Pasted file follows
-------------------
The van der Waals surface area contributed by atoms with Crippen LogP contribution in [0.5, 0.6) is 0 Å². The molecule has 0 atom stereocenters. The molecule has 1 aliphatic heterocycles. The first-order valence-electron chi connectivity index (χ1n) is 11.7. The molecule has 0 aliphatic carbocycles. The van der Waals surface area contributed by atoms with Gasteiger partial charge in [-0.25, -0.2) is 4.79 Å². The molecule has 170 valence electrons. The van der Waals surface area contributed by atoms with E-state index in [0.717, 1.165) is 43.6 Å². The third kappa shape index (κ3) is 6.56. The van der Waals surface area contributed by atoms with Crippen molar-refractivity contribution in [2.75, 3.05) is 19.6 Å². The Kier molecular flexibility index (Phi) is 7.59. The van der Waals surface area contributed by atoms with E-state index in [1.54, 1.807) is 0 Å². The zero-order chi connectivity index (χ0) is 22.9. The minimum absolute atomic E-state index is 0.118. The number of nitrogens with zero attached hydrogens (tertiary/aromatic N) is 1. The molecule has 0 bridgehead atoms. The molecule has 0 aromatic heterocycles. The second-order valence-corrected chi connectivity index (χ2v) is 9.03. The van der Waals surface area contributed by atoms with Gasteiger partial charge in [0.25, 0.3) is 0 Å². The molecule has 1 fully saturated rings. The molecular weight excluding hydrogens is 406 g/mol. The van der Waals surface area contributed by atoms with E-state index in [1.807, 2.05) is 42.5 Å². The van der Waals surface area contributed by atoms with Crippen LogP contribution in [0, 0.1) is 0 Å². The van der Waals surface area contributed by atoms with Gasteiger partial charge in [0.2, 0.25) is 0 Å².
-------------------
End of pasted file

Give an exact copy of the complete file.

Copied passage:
The van der Waals surface area contributed by atoms with Crippen LogP contribution in [0.5, 0.6) is 0 Å². The molecule has 0 atom stereocenters. The molecule has 1 aliphatic heterocycles. The first-order valence-electron chi connectivity index (χ1n) is 11.7. The molecule has 0 aliphatic carbocycles. The van der Waals surface area contributed by atoms with Gasteiger partial charge in [-0.25, -0.2) is 4.79 Å². The molecule has 170 valence electrons. The van der Waals surface area contributed by atoms with E-state index in [0.717, 1.165) is 43.6 Å². The third kappa shape index (κ3) is 6.56. The van der Waals surface area contributed by atoms with Crippen molar-refractivity contribution in [2.75, 3.05) is 19.6 Å². The Kier molecular flexibility index (Phi) is 7.59. The van der Waals surface area contributed by atoms with E-state index in [1.54, 1.807) is 0 Å². The zero-order chi connectivity index (χ0) is 22.9. The minimum absolute atomic E-state index is 0.118. The number of nitrogens with zero attached hydrogens (tertiary/aromatic N) is 1. The molecule has 0 bridgehead atoms. The molecule has 0 aromatic heterocycles. The second-order valence-corrected chi connectivity index (χ2v) is 9.03. The van der Waals surface area contributed by atoms with Gasteiger partial charge in [0.25, 0.3) is 0 Å². The molecule has 1 fully saturated rings. The molecular weight excluding hydrogens is 406 g/mol. The van der Waals surface area contributed by atoms with E-state index in [1.807, 2.05) is 42.5 Å². The van der Waals surface area contributed by atoms with Crippen LogP contribution in [0, 0.1) is 0 Å². The van der Waals surface area contributed by atoms with Gasteiger partial charge in [0.2, 0.25) is 0 Å².